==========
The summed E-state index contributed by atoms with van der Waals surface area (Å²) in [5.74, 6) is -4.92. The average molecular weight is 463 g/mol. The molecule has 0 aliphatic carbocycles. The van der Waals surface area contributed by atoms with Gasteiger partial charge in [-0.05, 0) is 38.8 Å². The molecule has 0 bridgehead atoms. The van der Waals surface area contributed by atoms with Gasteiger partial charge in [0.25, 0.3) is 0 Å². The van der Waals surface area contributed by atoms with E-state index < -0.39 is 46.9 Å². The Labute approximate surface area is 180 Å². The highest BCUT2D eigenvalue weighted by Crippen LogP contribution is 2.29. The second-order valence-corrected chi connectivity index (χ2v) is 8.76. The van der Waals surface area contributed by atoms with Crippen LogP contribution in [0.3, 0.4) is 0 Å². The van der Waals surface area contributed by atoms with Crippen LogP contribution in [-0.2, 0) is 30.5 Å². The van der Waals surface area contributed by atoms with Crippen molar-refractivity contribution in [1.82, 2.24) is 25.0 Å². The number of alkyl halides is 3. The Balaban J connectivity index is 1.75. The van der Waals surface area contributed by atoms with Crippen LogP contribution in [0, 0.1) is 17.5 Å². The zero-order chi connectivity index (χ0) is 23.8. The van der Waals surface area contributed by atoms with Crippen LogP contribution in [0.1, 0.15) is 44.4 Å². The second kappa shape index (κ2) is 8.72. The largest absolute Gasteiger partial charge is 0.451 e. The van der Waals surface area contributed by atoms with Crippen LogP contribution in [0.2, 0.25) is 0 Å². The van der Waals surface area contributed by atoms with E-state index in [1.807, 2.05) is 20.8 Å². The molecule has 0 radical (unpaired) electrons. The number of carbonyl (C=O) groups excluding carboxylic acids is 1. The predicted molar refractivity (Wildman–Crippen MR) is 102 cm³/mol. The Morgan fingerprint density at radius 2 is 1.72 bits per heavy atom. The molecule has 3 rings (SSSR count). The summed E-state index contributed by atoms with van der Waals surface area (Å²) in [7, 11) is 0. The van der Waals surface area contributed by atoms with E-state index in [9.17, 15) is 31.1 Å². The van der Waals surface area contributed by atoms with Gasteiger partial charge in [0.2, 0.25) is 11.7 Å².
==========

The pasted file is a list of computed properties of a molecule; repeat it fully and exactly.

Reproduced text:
The summed E-state index contributed by atoms with van der Waals surface area (Å²) in [5.74, 6) is -4.92. The average molecular weight is 463 g/mol. The molecule has 0 aliphatic carbocycles. The van der Waals surface area contributed by atoms with Gasteiger partial charge in [-0.05, 0) is 38.8 Å². The molecule has 0 bridgehead atoms. The van der Waals surface area contributed by atoms with Gasteiger partial charge in [0.25, 0.3) is 0 Å². The van der Waals surface area contributed by atoms with E-state index < -0.39 is 46.9 Å². The Labute approximate surface area is 180 Å². The highest BCUT2D eigenvalue weighted by Crippen LogP contribution is 2.29. The second-order valence-corrected chi connectivity index (χ2v) is 8.76. The van der Waals surface area contributed by atoms with Crippen LogP contribution in [0.3, 0.4) is 0 Å². The van der Waals surface area contributed by atoms with Crippen LogP contribution in [-0.2, 0) is 30.5 Å². The van der Waals surface area contributed by atoms with Crippen molar-refractivity contribution in [1.82, 2.24) is 25.0 Å². The number of alkyl halides is 3. The Balaban J connectivity index is 1.75. The van der Waals surface area contributed by atoms with Crippen LogP contribution in [0, 0.1) is 17.5 Å². The zero-order chi connectivity index (χ0) is 23.8. The van der Waals surface area contributed by atoms with Crippen LogP contribution in [0.1, 0.15) is 44.4 Å². The second kappa shape index (κ2) is 8.72. The largest absolute Gasteiger partial charge is 0.451 e. The van der Waals surface area contributed by atoms with Crippen LogP contribution in [0.2, 0.25) is 0 Å². The van der Waals surface area contributed by atoms with E-state index in [1.807, 2.05) is 20.8 Å². The molecule has 0 radical (unpaired) electrons. The number of carbonyl (C=O) groups excluding carboxylic acids is 1. The predicted molar refractivity (Wildman–Crippen MR) is 102 cm³/mol. The Morgan fingerprint density at radius 2 is 1.72 bits per heavy atom. The molecule has 3 rings (SSSR count). The summed E-state index contributed by atoms with van der Waals surface area (Å²) in [7, 11) is 0. The van der Waals surface area contributed by atoms with E-state index in [9.17, 15) is 31.1 Å². The van der Waals surface area contributed by atoms with Gasteiger partial charge in [0.2, 0.25) is 11.7 Å².